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dc.contributor.advisor Durdella, Nathan en_US
dc.contributor.author Cohen, Reut
dc.date.accessioned 2020-08-26T16:45:16Z
dc.date.available 2020-08-26T16:45:16Z
dc.date.copyright 2020 en_US
dc.date.issued 2020-08-26
dc.identifier.uri http://hdl.handle.net/10211.3/217378
dc.description California State University, Northridge. Department of Educational Leadership & Policy Studies. en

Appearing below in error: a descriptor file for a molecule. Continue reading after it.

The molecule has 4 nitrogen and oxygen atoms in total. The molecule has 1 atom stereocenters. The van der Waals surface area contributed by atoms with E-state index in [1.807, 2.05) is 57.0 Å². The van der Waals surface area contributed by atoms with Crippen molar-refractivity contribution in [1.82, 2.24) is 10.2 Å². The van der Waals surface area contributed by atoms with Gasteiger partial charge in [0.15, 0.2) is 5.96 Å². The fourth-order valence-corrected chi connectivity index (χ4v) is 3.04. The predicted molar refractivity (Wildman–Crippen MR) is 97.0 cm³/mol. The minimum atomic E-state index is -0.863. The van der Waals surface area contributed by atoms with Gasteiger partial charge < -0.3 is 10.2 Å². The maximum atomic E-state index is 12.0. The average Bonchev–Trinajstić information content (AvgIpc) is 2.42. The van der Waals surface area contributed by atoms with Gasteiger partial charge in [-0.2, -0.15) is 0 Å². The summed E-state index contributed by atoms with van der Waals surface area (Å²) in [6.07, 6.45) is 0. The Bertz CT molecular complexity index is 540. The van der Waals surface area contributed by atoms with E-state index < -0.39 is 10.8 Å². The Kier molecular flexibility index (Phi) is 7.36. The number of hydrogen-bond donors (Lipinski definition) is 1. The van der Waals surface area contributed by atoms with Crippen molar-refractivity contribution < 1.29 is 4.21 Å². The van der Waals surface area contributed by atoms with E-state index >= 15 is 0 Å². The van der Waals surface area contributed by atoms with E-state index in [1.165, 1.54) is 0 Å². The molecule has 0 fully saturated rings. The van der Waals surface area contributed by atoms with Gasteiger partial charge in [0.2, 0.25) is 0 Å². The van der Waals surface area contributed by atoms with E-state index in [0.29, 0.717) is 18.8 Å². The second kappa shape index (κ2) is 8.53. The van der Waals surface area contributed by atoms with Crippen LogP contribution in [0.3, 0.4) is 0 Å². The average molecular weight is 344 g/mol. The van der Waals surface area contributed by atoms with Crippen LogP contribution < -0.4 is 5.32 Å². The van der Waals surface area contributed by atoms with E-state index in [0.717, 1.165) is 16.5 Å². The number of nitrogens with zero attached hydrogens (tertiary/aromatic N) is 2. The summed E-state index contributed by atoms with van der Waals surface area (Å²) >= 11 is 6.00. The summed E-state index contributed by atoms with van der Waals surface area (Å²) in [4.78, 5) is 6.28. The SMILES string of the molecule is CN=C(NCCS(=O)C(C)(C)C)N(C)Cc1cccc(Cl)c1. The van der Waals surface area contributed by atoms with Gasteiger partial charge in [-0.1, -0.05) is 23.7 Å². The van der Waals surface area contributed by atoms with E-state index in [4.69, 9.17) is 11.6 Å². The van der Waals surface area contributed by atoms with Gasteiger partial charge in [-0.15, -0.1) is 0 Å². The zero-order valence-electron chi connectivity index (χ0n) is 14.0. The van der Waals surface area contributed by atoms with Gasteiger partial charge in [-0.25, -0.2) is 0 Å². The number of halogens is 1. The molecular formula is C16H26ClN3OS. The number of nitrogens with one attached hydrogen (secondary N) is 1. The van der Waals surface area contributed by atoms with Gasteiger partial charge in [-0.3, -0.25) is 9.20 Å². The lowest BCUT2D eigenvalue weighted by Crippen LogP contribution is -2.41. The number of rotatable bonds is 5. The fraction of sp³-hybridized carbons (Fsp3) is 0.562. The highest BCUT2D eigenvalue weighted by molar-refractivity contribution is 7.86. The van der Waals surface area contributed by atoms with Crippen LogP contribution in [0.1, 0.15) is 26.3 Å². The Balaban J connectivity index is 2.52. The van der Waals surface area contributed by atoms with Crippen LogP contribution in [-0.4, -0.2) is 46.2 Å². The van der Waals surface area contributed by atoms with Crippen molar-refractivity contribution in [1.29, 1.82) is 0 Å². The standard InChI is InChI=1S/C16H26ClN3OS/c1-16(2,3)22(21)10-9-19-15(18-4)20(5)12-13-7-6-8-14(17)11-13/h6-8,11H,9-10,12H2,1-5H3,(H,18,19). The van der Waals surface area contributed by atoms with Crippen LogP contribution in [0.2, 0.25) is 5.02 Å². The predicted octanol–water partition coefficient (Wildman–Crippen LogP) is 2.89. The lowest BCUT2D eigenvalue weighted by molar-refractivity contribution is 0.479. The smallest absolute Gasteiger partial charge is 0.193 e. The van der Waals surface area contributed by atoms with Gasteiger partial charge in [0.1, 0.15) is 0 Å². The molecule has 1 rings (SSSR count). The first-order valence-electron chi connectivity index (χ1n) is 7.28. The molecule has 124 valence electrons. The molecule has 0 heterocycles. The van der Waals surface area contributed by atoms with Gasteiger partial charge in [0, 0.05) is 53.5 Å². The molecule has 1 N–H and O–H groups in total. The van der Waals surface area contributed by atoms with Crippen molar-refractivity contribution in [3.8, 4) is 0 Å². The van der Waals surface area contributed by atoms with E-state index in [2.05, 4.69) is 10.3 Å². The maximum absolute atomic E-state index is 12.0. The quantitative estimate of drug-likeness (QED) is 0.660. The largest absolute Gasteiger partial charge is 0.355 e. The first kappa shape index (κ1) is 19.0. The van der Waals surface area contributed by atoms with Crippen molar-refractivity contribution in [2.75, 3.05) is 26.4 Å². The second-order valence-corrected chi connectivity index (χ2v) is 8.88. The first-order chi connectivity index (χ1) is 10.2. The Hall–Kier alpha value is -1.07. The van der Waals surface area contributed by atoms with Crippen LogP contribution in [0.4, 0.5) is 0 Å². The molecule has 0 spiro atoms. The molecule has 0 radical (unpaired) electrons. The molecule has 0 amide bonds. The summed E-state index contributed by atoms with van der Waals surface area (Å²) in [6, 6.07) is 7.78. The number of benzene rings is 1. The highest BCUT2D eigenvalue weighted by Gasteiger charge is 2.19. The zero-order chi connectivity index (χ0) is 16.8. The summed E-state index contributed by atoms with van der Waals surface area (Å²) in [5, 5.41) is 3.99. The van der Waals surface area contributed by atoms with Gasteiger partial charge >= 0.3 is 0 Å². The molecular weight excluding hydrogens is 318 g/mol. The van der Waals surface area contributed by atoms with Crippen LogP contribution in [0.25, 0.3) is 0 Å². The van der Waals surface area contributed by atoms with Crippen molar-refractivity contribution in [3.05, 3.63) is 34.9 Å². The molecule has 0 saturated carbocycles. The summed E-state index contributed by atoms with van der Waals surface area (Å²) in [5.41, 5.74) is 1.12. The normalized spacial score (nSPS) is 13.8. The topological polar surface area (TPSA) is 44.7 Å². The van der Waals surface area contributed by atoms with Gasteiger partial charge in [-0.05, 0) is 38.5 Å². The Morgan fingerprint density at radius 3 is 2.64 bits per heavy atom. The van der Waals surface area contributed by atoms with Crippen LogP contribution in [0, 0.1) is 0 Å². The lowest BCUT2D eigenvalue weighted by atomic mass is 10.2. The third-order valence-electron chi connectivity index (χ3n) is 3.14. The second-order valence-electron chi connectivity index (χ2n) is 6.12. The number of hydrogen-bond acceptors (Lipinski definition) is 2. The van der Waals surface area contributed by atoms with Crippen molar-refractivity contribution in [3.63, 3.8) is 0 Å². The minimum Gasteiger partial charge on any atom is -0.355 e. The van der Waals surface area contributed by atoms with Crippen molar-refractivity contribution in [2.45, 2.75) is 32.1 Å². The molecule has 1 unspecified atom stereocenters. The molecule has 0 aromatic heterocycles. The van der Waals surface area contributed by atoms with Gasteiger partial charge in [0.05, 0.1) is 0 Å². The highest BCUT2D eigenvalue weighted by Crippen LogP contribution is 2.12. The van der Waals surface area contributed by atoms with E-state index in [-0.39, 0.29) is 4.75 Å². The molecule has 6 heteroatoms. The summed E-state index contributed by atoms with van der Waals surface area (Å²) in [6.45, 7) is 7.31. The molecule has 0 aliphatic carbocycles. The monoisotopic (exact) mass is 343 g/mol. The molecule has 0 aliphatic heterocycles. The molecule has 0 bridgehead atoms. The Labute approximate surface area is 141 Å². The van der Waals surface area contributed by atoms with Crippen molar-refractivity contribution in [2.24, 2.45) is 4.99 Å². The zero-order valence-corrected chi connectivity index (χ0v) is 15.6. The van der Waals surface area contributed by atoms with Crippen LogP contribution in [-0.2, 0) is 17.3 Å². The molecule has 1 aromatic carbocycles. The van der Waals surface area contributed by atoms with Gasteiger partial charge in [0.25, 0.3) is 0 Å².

dc.description.abstract This study sought to explore how social media marketing practices have the potential to impact student engagement, which is linked to student success, at the community college level. The research leveraged 16 interviews with student participants within a community college from a specific academic program that has shown increased enrollment numbers and utilizes social media as a tool in the promotion of student work and aids in engagement of students. The study utilized a grounded theory research approach, as student experiences are particularly helpful in addressing the gap in knowledge about how today's community college students understand feelings of "belonging" within a program. Ultimately, this research study allowed for a focus on group characteristics and patterns in how students reported feeling of belonging and success within their media program of study. While emerging research shows that social media is also a hot-button issue, community colleges are behind the curve when it comes to understanding how this tool can potentially be used far beyond mere marketing but can be used by faculty and staff for greater sense of community, student belonging, and, potentially, student success. The two research questions that guided this research focused on how community colleges currently use their official social media to connect with students and prospective students, and, critically, how social media practices of community colleges shape student engagement and success. The study's findings indicate that social media channels managed officially on the part of Oak Tree Community College are not used particularly well, with the bulk of student participants explaining that for them to follow these pages actively - or at all - they want to see themselves reflected and want current information. Participants described how they engage with non-official social media pages run by departments and programs, but virtually all participants explained that they are less inclined to closely follow the official page of the college. To better utilize official social media channels, community colleges should take into account that students need to feel engaged in content shared; that is, student participants require that they are reflected in the posts and information shared, and explained that they desire regular postings that present current, updated information. Ultimately, student participants helped to determine that social media is an effective tool to motivate and engage students, both of which help students to succeed academically and professionally, when students see that they are reflected in posts. Student participants described the important of social media usage in the everyday lives, and described their expectation that it be used in higher education because of the widespread and common use of it in everyday life. In the course of interviews with student participants, it became clear that social media usage was tied to student participants' identities. According to participants, the media department in this study used social media effectively to support the participants by helping them to feel more engaged, describing the motivation they found in seeing their work shared, and explaining how they felt validated by seeing themselves reflected in the department's social media postings. The study's findings suggest that faculty and staff in higher education settings can use social media to directly engage with students, though it is recommended that the impact of social media platforms in higher education should be further explored with more research that includes larger numbers of participants, as this case study showed students benefitted from departmental social media usage. An exploration of social media usage following March 2020, when many public institutions moved to remote/virtual instruction, is also recommended to understand how colleges and universities adapted by tapping into emerging technologies and the efficacy of using these technologies to help students feel supported and engaged during the COVID-19 pandemic.